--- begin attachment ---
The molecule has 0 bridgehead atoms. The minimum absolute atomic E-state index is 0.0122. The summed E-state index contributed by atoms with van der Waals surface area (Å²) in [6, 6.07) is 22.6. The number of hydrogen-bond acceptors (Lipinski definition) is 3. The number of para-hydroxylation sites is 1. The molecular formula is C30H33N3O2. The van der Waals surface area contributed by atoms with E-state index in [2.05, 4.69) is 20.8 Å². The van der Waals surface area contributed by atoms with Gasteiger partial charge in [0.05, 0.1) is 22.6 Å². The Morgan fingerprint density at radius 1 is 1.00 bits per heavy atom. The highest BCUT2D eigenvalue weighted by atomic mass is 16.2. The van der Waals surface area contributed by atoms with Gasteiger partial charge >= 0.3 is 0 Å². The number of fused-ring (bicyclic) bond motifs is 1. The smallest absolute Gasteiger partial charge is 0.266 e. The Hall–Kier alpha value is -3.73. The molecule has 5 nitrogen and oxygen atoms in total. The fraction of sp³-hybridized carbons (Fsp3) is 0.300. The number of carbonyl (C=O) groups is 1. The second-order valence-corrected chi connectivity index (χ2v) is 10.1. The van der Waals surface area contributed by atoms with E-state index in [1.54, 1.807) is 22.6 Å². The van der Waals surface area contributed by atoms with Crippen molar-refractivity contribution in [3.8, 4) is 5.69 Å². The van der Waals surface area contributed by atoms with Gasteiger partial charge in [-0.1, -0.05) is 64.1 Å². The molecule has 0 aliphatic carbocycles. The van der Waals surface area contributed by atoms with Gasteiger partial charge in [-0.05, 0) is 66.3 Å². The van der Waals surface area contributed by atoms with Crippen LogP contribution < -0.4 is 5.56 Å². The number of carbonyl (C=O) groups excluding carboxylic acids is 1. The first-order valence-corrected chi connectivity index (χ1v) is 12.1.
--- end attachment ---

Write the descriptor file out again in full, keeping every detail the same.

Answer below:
The molecule has 0 bridgehead atoms. The minimum absolute atomic E-state index is 0.0122. The summed E-state index contributed by atoms with van der Waals surface area (Å²) in [6, 6.07) is 22.6. The number of hydrogen-bond acceptors (Lipinski definition) is 3. The number of para-hydroxylation sites is 1. The molecular formula is C30H33N3O2. The van der Waals surface area contributed by atoms with E-state index in [2.05, 4.69) is 20.8 Å². The van der Waals surface area contributed by atoms with Gasteiger partial charge in [0.05, 0.1) is 22.6 Å². The Morgan fingerprint density at radius 1 is 1.00 bits per heavy atom. The highest BCUT2D eigenvalue weighted by atomic mass is 16.2. The van der Waals surface area contributed by atoms with Gasteiger partial charge >= 0.3 is 0 Å². The number of fused-ring (bicyclic) bond motifs is 1. The smallest absolute Gasteiger partial charge is 0.266 e. The Hall–Kier alpha value is -3.73. The molecule has 5 nitrogen and oxygen atoms in total. The fraction of sp³-hybridized carbons (Fsp3) is 0.300. The number of carbonyl (C=O) groups is 1. The second-order valence-corrected chi connectivity index (χ2v) is 10.1. The van der Waals surface area contributed by atoms with E-state index in [1.54, 1.807) is 22.6 Å². The van der Waals surface area contributed by atoms with Crippen molar-refractivity contribution in [3.8, 4) is 5.69 Å². The van der Waals surface area contributed by atoms with Gasteiger partial charge in [-0.1, -0.05) is 64.1 Å². The molecule has 0 aliphatic carbocycles. The van der Waals surface area contributed by atoms with Gasteiger partial charge in [-0.05, 0) is 66.3 Å². The van der Waals surface area contributed by atoms with Crippen LogP contribution < -0.4 is 5.56 Å². The number of carbonyl (C=O) groups excluding carboxylic acids is 1. The first-order valence-corrected chi connectivity index (χ1v) is 12.1.